Wed, Aug 20, 2008
Ive lost all the weight I want to lose and I am actually more stressed out now than ever. I know how to lose but how do I maintain??
This is one of those questions for the ages huh? Rumor has it (and I say rumor because I could not locate any hard science to back this up) 95 percent of all weight loss is, eventually, regained.
Whether this statistic is high or not—-we are all painfully aware that every pound shed is an enormous effort while each pound regained? easy as
ben & jerry’s pie!
I almost didnt answer this question (see? Im honest!) as my fear was precisely that: I dont have an answer.
What I do have, however, are a few tips which worked for me and an entire Bumbling Band whom Im confident is ready & willing to chime in.
I am a believer in giving away the too-big clothes (and never referring to them using the F-word, but that’s a post for a different day).
Get them out of your closet. Period.
Im also a believer in selecting a pair of scale bottoms (pants, skirt, shorts. anything sans-elastic waist) which fit perfectly at goal weight and using them as a barometer for quick check-ins to see if youve gained a pound or three.
Make your choice a realistic one.
Dont choose your pair of skinny jeans (Im actually not certain what this phrase means—-if it’s referring to a TREND or jeans one fits into when skinny).
Pick an article of clothing which fits and is *realistic* as far as remaining something which will fit (if we’re honest with ourselves I think we all know what I mean here. if not—hit me up in the comments).
Losing the weight slowly means you are more likely to have lost it permanently (again something we all are aware of but, in our immediate gratification society, always bears repeating).
I also needed to lose the weight using an exercise program which was realistic for me to continue after I hit my goal weight.
Many people cite stopping the exercise program they used while losing as the main reason they regain pounds shed.
I also believe that crucial to my maintaining was that the changes Id made had become my lifestyle.
My portions werent tinytiny but they were portions no longer buffets.
I ate breakfast every morning so that my metabolism was sparked immediately.
I walked when I could instead of driving.
I surrounded myself with healthy, *optimistic* and lifeloving friends.
The difficult piece in maintaining becomes, for many, CALORIES.
The question of how many to consume, while still exercising, to stop losing yet not regain.
(any dietitians in the house? feel free to add your .02 below!)
For me this wasnt an issue. I increased what I ate mainly in the arenas of protein and (good) fat & found that I did gain a pound or so but not much more than that.
I also discovered that, through this increase, my hair looked better and my joints felt less achy (fat, People. It’s our friend!).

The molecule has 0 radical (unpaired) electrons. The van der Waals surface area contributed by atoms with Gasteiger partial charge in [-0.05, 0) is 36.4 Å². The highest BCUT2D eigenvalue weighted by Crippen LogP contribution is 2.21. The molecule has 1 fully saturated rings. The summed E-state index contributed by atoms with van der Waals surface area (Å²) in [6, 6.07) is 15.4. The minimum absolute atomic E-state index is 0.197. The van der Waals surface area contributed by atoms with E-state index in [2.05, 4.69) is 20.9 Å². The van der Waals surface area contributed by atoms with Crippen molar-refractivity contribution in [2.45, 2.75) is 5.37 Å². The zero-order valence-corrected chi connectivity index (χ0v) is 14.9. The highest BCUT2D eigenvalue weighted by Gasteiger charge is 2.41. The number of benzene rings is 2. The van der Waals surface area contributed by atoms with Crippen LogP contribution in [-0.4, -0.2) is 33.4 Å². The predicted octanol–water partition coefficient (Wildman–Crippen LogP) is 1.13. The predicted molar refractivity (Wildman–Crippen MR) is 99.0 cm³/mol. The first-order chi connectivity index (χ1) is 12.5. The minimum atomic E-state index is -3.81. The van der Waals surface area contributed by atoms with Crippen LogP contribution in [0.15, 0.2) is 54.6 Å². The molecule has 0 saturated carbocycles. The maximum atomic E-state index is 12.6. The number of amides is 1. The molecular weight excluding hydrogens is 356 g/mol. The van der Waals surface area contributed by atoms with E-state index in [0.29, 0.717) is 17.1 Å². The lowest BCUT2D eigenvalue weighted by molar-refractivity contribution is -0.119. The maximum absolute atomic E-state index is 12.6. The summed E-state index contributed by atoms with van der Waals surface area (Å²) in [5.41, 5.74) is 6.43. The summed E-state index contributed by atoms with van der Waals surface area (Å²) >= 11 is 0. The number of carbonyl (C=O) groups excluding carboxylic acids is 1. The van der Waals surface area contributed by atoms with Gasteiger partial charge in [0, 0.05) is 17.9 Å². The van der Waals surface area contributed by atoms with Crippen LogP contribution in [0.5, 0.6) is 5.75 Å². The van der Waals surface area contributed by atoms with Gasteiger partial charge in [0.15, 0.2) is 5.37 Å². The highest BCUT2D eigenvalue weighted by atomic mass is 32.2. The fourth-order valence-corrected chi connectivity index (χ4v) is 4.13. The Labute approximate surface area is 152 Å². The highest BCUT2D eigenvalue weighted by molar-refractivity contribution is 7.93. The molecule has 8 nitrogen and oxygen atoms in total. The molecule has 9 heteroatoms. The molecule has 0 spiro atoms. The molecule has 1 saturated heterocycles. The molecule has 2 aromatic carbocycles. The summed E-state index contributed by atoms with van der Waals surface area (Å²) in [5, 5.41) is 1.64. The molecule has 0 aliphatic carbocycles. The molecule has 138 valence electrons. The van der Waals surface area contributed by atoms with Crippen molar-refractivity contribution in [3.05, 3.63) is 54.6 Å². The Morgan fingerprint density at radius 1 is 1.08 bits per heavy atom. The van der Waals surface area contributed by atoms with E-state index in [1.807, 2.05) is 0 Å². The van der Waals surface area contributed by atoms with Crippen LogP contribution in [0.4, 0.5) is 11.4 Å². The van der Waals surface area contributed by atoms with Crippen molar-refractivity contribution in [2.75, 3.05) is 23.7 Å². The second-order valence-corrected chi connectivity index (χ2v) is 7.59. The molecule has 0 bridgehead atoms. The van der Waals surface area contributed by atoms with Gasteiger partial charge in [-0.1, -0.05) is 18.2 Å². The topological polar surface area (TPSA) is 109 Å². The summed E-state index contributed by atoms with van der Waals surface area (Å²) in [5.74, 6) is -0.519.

If youre not a fan of trial & error there are places where you can calculate what your caloric intake should be to maintain a given weight and we discussed one method of calculating that same number in this Viewer Mail, too.
Ive been told by nutritionist friends that the 250 plan is one which they recommend.
Start by adding 250 calories to your current diet (and no. they didnt say what type of calories so, Im assuming, they’re depending on us to make ‘good choices’ ).
After a week or so weigh yourself/try on those scale-bottoms.
If you lost weight add another 250 calories to your daily intake.
Gained weight (which, Id imagine, would be rare) cut back and return to what you’d been eating.
Remained the same? VOILA. There’s your new food plan. Play around with it (adding in treat meals etc) and enjoy!
And this was the short version of my answer (you can thank me in the comments) as I know that everyone’s experience is unique and hope that the COMMENTversation can generate even more tips & hints for our emailer.
Why don’t I overtrain when I follow a halfmarathon running program???
(this next question is THANKFULLY answered not by me but by Nitmos of Feet Meet Street)
You have to pick the right plan? You have to trust the plan?
By “right” plan, I mean you have to select a plan that STARTS with the correct assumption about your STARTING abilities.
Half marathons are, of course, long distances. There are training programs that assume you are already a runner and can handle 4-5 mile runs and go from there with the plan.
There are other so-called “couch to race” training plans for people who, starting out, don’t run at all.
The training programs are different. As long as you matched the training program – both the starting expectation and the race goal expectation (i.e. the ultimate goal is just to get you to the finish vs. goal is to contend for your age group place) – with your starting ability and ultimate race goal, you should be fine.
You can handle it.
The running experts who create these plans have years of experience and know how build you up.
Thanks Nitmos. Any runners out there with other tips, thoughts or cautionary tales? Please to hit us all up in the comments.